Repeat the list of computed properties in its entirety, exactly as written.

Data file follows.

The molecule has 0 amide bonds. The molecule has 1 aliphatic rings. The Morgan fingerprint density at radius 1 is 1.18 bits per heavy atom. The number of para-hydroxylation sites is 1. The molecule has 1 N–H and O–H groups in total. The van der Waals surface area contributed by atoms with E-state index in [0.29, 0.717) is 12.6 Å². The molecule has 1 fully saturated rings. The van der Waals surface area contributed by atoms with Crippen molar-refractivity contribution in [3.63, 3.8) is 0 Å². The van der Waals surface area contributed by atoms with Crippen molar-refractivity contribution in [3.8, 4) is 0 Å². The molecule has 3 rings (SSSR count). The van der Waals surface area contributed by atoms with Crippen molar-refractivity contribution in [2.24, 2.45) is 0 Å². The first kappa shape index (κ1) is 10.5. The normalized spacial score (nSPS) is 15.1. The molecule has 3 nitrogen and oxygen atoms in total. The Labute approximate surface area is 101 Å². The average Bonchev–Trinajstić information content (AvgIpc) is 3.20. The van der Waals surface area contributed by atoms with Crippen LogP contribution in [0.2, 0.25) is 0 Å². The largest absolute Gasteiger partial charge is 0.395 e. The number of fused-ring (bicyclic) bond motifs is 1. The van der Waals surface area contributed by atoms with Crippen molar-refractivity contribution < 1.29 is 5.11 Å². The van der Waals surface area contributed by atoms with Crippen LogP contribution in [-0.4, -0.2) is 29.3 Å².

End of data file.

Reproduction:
The molecule has 0 amide bonds. The molecule has 1 aliphatic rings. The Morgan fingerprint density at radius 1 is 1.18 bits per heavy atom. The number of para-hydroxylation sites is 1. The molecule has 1 N–H and O–H groups in total. The van der Waals surface area contributed by atoms with E-state index in [0.29, 0.717) is 12.6 Å². The molecule has 1 fully saturated rings. The van der Waals surface area contributed by atoms with Crippen molar-refractivity contribution in [3.63, 3.8) is 0 Å². The van der Waals surface area contributed by atoms with Crippen molar-refractivity contribution in [3.8, 4) is 0 Å². The molecule has 3 rings (SSSR count). The van der Waals surface area contributed by atoms with Crippen molar-refractivity contribution in [2.24, 2.45) is 0 Å². The first kappa shape index (κ1) is 10.5. The normalized spacial score (nSPS) is 15.1. The molecule has 3 nitrogen and oxygen atoms in total. The Labute approximate surface area is 101 Å². The average Bonchev–Trinajstić information content (AvgIpc) is 3.20. The van der Waals surface area contributed by atoms with Crippen LogP contribution in [0.2, 0.25) is 0 Å². The largest absolute Gasteiger partial charge is 0.395 e. The number of fused-ring (bicyclic) bond motifs is 1. The van der Waals surface area contributed by atoms with Crippen molar-refractivity contribution < 1.29 is 5.11 Å². The van der Waals surface area contributed by atoms with Crippen LogP contribution in [-0.4, -0.2) is 29.3 Å².